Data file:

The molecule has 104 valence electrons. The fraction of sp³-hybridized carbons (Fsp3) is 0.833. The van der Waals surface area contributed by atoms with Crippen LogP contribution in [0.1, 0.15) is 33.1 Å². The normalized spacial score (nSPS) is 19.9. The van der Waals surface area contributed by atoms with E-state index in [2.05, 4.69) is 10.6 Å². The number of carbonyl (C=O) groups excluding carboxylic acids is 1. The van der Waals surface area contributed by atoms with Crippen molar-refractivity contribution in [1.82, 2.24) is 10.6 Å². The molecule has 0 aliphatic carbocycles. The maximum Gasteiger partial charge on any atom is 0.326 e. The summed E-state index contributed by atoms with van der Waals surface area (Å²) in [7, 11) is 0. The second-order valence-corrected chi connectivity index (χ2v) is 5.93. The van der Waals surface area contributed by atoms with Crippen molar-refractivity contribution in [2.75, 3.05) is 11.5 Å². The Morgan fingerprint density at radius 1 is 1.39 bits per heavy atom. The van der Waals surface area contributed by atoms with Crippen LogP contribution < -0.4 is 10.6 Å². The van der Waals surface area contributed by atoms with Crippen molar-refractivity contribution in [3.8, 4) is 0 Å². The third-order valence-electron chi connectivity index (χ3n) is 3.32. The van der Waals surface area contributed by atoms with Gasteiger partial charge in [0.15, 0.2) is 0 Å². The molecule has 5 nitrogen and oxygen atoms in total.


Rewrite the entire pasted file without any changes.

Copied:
The molecule has 104 valence electrons. The fraction of sp³-hybridized carbons (Fsp3) is 0.833. The van der Waals surface area contributed by atoms with Crippen LogP contribution in [0.1, 0.15) is 33.1 Å². The normalized spacial score (nSPS) is 19.9. The van der Waals surface area contributed by atoms with E-state index in [2.05, 4.69) is 10.6 Å². The number of carbonyl (C=O) groups excluding carboxylic acids is 1. The van der Waals surface area contributed by atoms with Crippen molar-refractivity contribution in [1.82, 2.24) is 10.6 Å². The molecule has 0 aliphatic carbocycles. The maximum Gasteiger partial charge on any atom is 0.326 e. The summed E-state index contributed by atoms with van der Waals surface area (Å²) in [7, 11) is 0. The second-order valence-corrected chi connectivity index (χ2v) is 5.93. The van der Waals surface area contributed by atoms with Crippen molar-refractivity contribution in [2.75, 3.05) is 11.5 Å². The Morgan fingerprint density at radius 1 is 1.39 bits per heavy atom. The van der Waals surface area contributed by atoms with Crippen LogP contribution < -0.4 is 10.6 Å². The van der Waals surface area contributed by atoms with Crippen molar-refractivity contribution in [3.8, 4) is 0 Å². The third-order valence-electron chi connectivity index (χ3n) is 3.32. The van der Waals surface area contributed by atoms with Gasteiger partial charge in [0.15, 0.2) is 0 Å². The molecule has 5 nitrogen and oxygen atoms in total.